Yesterday, I heard a brief segment of the NPR program “On the Media,” which included an interview with Ann Kirschner, a woman who set out to read Little Dorrit in four different formats: paperback book, audio book, Kindle, and iPhone.
Now, just to clarify: she didn’t read the entire book four times, which is initially how I was envisioning this crazy project. No. Instead, she would start in her house with the paperback version, and then she’d pick up at that point with the audio book while traveling to work on the subway.
“I didn’t set out to be scientific, I set out to be practical,” she explained. Which is to say that it wasn’t so much an experiment as it was a method of fitting in 1000 pages of reading with an otherwise busy life.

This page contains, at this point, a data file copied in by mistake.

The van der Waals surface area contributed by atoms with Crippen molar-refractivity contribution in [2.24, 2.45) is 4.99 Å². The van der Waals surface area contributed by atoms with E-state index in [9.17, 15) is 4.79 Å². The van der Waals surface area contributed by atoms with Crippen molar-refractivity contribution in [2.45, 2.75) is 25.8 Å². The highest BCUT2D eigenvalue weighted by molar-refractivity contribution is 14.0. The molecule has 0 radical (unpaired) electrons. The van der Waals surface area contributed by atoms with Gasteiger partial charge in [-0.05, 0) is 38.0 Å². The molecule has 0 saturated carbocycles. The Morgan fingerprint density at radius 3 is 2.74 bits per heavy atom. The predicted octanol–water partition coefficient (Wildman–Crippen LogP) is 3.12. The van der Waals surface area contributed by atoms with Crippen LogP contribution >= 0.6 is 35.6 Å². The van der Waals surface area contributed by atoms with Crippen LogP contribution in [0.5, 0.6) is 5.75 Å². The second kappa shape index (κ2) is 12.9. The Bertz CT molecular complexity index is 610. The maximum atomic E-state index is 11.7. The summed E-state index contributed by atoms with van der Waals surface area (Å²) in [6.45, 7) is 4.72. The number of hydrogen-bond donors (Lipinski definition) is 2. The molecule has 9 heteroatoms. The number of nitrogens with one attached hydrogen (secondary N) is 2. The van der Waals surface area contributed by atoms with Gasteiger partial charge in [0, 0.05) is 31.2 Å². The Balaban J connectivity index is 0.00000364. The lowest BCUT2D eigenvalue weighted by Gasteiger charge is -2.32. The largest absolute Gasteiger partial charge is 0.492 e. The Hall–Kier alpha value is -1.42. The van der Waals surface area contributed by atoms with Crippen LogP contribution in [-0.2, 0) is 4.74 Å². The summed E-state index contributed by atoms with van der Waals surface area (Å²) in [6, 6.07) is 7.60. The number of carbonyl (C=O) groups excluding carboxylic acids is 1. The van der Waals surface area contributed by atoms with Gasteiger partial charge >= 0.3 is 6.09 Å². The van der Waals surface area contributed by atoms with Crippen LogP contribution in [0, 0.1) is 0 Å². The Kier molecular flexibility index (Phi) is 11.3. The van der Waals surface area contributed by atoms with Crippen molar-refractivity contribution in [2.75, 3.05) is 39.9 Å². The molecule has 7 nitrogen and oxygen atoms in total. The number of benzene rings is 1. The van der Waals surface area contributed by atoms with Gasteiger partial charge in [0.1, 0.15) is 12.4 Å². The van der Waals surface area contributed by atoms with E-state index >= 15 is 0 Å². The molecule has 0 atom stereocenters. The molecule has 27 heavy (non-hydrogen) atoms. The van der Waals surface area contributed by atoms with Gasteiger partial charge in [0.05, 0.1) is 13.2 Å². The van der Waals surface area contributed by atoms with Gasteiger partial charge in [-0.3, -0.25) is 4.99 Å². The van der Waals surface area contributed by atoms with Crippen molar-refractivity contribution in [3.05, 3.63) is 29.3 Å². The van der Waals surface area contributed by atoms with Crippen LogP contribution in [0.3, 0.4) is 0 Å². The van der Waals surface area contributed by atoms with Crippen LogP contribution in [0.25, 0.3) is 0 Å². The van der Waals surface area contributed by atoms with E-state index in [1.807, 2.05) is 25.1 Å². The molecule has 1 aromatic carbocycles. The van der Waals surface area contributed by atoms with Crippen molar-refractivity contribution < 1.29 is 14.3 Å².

But the experience still provoked questions about various methods of reading (and whether they all can be called reading). I don’t think there was a clear winner in her estimation, but the Kindle seemed to be the clear loser. She didn’t like “having to make a conscious decision to take it with her.” And she also cited the annoying black screen transition that animates every page turn.
I’ve seen this annoying black screen myself. Last week, one of the members of my writing class brought a Kindle to lunch and passed it around. When you “turn” a page, the writing turns white, and the screen turns black just for a split second. It’s jarring.
Ms. Kirschner said she spent the most time listening to the audio book version, and she disagrees with those who say listening isn’t reading. She admits that with an audio book, you’re at the mercy of the narrator; you can’t go backward or forward; you can’t dog-ear pages or underline or write in the margins. So it’s a relatively “passive” experience, she concedes. But is it still reading?